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Title:Ultrasonic hot spots in solids
Author(s):You, Sizhu
Director of Research:Suslick, Kenneth S.
Doctoral Committee Chair(s):Kenneth S. Suslick
Doctoral Committee Member(s):Dlott, Dana D.; Murphy, Catherine J.; Glumac, Nick G.
Department / Program:Chemistry
Discipline:Chemistry
Degree Granting Institution:University of Illinois at Urbana-Champaign
Degree:Ph.D.
Genre:Dissertation
Subject(s):Ultrasound
energetic materials
impact
hot spots
thermal imaging
composites
Abstract:Mechanical action can produce dramatic physical and mechanochemical effects when the energy is spatially or temporally concentrated. An important example of such phenomena in solids is the mechanical initiation of explosions, which has long been speculated to result from ‘hot spot’ generation at localized microstructures in the energetic material (EM). Direct experimental evidence of such hot spots, however, is exceptionally limited; mechanisms for their generation are poorly understood and methods to control their locations remain elusive. Typical solid explosives are composites of EM crystals with polymer binders. Multiple mechanisms have been proposed for hot spot formation in these structures, such as shear band formation in explosive crystals, void collapses, interfacial friction and triboelectric discharge. Although model calculations have suggested that interstitial regions between crystals are critical locations for hot spot generation, it is still difficult to identify specific contributions from multiple potential mechanisms. Furthermore, attempts to observe hot spots in solids are trapped in a dilemma: a mechanical impact strong enough to create intense energy concentration also crushes and destroys the microstructure of the material. The whole process occurs in microseconds, which is too fast to be captured by typical temporally and spatially resolved thermal imaging techniques (~100 frames per second). To improve our understanding of mechanochemical processes in solid structures, a new method that allows the both imaging and control of thermo-mechanical energy deposition in solids is clearly needed. This thesis explores the generation and control of thermal hot spots in solid structures using ultrasound. With frequencies ranging from 20 kHz to 20 MHz, ultrasound can apply thousands to millions of small mechanical impacts repetitively into the material instead of a one-time powerful shock from conventional mechanical impact. The energy deposition process is therefore less destructive and also extends over a longer time period. The thermal response of the materials under ultrasonic impact was quantitatively studied by a thermal imaging microscope. Results in this thesis demonstrate the generation of intense, localized microscale hot spots in solid composites during mild ultrasonic irradiation. Composite models investigated include polymer matrix composites and polymer bonded composites. These ultrasonic hot spots, with heating rates reaching ~22,000 K s-1, are closely correlates with specific local structures in the composites, and the modification of these structures leads to rational and precise control of the microscale hot spots. This control, in turn, produces spatially and temporally definable thermal reactions in energetic materials, including fuel/oxidizer type explosives.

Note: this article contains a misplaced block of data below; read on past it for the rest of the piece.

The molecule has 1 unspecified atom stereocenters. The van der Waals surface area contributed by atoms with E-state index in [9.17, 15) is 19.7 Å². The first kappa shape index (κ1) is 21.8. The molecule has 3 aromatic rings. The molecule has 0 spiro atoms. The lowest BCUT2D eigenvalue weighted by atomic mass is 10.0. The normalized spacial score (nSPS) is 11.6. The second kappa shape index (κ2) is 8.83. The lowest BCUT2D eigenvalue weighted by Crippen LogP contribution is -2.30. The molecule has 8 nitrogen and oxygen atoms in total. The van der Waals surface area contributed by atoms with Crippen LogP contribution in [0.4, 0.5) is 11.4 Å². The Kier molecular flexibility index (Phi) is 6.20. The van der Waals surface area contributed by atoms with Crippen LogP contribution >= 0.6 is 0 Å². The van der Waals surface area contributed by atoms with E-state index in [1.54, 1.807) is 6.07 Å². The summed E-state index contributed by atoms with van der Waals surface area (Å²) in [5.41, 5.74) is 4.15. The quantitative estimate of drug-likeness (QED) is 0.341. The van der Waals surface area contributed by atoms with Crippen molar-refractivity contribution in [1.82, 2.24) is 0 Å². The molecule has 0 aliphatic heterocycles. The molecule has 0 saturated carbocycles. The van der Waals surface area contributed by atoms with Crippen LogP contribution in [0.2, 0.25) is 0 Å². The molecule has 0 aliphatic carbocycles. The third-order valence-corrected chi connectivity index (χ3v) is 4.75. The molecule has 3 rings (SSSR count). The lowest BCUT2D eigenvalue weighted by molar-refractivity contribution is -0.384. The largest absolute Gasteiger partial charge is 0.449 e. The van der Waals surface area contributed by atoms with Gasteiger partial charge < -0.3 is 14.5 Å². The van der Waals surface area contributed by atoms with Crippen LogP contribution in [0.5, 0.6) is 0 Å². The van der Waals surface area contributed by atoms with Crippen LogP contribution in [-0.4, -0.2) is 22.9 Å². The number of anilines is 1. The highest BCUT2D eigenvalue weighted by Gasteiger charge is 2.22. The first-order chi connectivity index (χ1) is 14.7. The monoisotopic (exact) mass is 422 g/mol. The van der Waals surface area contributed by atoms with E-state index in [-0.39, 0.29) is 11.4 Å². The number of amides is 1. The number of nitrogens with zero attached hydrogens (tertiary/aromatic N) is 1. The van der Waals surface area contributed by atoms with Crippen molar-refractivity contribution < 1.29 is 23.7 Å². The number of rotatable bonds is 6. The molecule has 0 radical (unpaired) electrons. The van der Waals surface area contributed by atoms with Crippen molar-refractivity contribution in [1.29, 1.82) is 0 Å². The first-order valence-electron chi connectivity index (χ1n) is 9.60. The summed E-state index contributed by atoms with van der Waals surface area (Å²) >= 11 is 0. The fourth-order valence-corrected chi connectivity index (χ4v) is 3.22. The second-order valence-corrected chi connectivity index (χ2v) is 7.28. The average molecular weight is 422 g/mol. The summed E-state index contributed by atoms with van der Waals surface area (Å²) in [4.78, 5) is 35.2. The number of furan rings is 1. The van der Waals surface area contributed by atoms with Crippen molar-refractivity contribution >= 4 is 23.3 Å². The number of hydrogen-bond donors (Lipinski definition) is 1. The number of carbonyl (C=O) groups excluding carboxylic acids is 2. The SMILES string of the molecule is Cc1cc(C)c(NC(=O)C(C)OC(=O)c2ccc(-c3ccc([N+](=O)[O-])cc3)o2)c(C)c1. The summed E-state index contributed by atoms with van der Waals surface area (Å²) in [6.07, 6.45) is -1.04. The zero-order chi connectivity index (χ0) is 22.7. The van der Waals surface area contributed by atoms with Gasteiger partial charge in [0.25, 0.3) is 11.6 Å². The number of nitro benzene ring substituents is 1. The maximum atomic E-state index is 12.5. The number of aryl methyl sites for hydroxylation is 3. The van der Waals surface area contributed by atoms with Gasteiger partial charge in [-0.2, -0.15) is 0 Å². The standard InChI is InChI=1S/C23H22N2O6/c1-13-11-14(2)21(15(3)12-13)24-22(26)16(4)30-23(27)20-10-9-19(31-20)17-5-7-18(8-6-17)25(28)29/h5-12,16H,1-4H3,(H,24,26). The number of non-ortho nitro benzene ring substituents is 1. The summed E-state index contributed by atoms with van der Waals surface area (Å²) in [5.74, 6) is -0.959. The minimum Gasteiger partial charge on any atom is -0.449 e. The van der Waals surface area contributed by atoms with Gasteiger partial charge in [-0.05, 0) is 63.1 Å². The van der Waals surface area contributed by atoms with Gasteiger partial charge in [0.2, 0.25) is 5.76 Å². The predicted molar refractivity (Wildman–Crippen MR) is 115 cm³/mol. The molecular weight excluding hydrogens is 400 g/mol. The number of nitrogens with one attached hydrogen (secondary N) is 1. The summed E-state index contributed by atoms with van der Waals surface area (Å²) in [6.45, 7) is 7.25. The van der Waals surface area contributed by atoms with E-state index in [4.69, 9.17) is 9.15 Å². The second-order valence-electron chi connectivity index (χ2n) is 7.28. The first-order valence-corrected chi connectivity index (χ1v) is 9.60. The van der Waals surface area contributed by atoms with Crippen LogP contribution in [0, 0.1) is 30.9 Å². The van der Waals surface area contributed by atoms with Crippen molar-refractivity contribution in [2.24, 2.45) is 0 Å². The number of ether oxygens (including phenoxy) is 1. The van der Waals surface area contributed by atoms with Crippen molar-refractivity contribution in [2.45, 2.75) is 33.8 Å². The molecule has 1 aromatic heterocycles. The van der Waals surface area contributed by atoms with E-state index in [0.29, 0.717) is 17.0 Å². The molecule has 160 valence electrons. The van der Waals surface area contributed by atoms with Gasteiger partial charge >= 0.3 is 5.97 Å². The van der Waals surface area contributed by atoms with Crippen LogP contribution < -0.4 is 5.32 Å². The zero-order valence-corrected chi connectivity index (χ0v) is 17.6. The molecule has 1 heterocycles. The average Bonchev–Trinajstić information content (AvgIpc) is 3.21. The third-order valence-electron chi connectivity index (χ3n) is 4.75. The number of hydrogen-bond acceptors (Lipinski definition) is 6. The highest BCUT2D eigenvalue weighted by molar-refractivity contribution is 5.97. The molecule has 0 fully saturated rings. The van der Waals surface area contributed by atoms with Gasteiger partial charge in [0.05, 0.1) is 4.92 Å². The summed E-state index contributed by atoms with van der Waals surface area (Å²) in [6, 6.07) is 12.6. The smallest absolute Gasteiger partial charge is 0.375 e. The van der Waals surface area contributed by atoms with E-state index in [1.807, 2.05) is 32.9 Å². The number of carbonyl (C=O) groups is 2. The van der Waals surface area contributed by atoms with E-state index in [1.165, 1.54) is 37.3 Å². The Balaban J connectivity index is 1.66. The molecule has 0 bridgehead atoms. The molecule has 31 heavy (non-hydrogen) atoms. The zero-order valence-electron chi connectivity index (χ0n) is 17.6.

Issue Date:2015-07-17
Type:Thesis
URI:http://hdl.handle.net/2142/88200
Rights Information:Copyright 2015 Sizhu You
Date Available in IDEALS:2015-09-29
Date Deposited:August 201


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